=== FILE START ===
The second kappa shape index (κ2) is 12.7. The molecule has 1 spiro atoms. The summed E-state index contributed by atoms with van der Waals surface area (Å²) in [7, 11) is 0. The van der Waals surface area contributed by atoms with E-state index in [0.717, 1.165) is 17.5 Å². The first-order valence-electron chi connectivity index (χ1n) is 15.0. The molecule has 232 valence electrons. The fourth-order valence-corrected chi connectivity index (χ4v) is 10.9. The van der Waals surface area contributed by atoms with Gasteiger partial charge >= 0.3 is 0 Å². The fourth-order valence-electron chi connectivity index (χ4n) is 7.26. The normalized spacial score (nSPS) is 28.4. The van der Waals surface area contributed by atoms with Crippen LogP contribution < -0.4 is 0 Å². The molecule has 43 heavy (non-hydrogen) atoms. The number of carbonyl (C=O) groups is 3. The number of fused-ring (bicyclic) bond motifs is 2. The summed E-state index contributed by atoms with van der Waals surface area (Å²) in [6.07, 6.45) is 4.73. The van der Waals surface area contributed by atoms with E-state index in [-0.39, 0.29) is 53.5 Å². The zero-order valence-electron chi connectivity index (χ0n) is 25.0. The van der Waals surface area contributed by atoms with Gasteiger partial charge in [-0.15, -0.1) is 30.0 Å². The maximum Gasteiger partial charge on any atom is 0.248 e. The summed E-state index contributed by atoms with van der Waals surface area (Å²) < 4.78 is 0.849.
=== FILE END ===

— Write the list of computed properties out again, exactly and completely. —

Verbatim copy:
The second kappa shape index (κ2) is 12.7. The molecule has 1 spiro atoms. The summed E-state index contributed by atoms with van der Waals surface area (Å²) in [7, 11) is 0. The van der Waals surface area contributed by atoms with E-state index in [0.717, 1.165) is 17.5 Å². The first-order valence-electron chi connectivity index (χ1n) is 15.0. The molecule has 232 valence electrons. The fourth-order valence-corrected chi connectivity index (χ4v) is 10.9. The van der Waals surface area contributed by atoms with Gasteiger partial charge >= 0.3 is 0 Å². The fourth-order valence-electron chi connectivity index (χ4n) is 7.26. The normalized spacial score (nSPS) is 28.4. The van der Waals surface area contributed by atoms with Crippen LogP contribution < -0.4 is 0 Å². The molecule has 43 heavy (non-hydrogen) atoms. The number of carbonyl (C=O) groups is 3. The number of fused-ring (bicyclic) bond motifs is 2. The summed E-state index contributed by atoms with van der Waals surface area (Å²) in [6.07, 6.45) is 4.73. The van der Waals surface area contributed by atoms with E-state index in [-0.39, 0.29) is 53.5 Å². The zero-order valence-electron chi connectivity index (χ0n) is 25.0. The van der Waals surface area contributed by atoms with Gasteiger partial charge in [-0.15, -0.1) is 30.0 Å². The maximum Gasteiger partial charge on any atom is 0.248 e. The summed E-state index contributed by atoms with van der Waals surface area (Å²) < 4.78 is 0.849.